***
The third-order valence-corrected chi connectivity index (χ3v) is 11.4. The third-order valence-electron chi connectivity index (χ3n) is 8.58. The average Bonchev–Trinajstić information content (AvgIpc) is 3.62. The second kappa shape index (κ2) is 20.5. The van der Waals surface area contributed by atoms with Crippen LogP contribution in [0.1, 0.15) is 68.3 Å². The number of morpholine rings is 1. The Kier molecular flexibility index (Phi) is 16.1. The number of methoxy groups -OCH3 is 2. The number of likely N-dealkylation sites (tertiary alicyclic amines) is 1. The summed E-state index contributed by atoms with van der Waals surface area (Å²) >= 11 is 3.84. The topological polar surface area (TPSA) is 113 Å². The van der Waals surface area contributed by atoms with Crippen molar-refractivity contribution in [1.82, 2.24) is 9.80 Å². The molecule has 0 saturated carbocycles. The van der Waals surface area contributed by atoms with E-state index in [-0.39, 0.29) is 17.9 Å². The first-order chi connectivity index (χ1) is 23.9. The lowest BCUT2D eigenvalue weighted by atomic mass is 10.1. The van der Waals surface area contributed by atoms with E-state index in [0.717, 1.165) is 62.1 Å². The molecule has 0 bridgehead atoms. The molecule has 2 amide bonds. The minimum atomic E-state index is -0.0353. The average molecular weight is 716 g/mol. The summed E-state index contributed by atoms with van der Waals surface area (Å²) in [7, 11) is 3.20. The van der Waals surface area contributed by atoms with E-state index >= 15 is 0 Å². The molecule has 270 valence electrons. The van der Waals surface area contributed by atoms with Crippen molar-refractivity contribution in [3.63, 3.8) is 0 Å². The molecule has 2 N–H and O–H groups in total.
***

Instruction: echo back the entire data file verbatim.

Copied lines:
The third-order valence-corrected chi connectivity index (χ3v) is 11.4. The third-order valence-electron chi connectivity index (χ3n) is 8.58. The average Bonchev–Trinajstić information content (AvgIpc) is 3.62. The second kappa shape index (κ2) is 20.5. The van der Waals surface area contributed by atoms with Crippen LogP contribution in [0.1, 0.15) is 68.3 Å². The number of morpholine rings is 1. The Kier molecular flexibility index (Phi) is 16.1. The number of methoxy groups -OCH3 is 2. The number of likely N-dealkylation sites (tertiary alicyclic amines) is 1. The summed E-state index contributed by atoms with van der Waals surface area (Å²) >= 11 is 3.84. The topological polar surface area (TPSA) is 113 Å². The van der Waals surface area contributed by atoms with Crippen molar-refractivity contribution in [1.82, 2.24) is 9.80 Å². The molecule has 0 saturated carbocycles. The van der Waals surface area contributed by atoms with E-state index in [-0.39, 0.29) is 17.9 Å². The first-order chi connectivity index (χ1) is 23.9. The lowest BCUT2D eigenvalue weighted by atomic mass is 10.1. The van der Waals surface area contributed by atoms with E-state index in [0.717, 1.165) is 62.1 Å². The molecule has 0 bridgehead atoms. The molecule has 2 amide bonds. The minimum atomic E-state index is -0.0353. The average molecular weight is 716 g/mol. The summed E-state index contributed by atoms with van der Waals surface area (Å²) in [7, 11) is 3.20. The van der Waals surface area contributed by atoms with E-state index >= 15 is 0 Å². The molecule has 270 valence electrons. The van der Waals surface area contributed by atoms with Crippen molar-refractivity contribution in [3.63, 3.8) is 0 Å². The molecule has 2 N–H and O–H groups in total.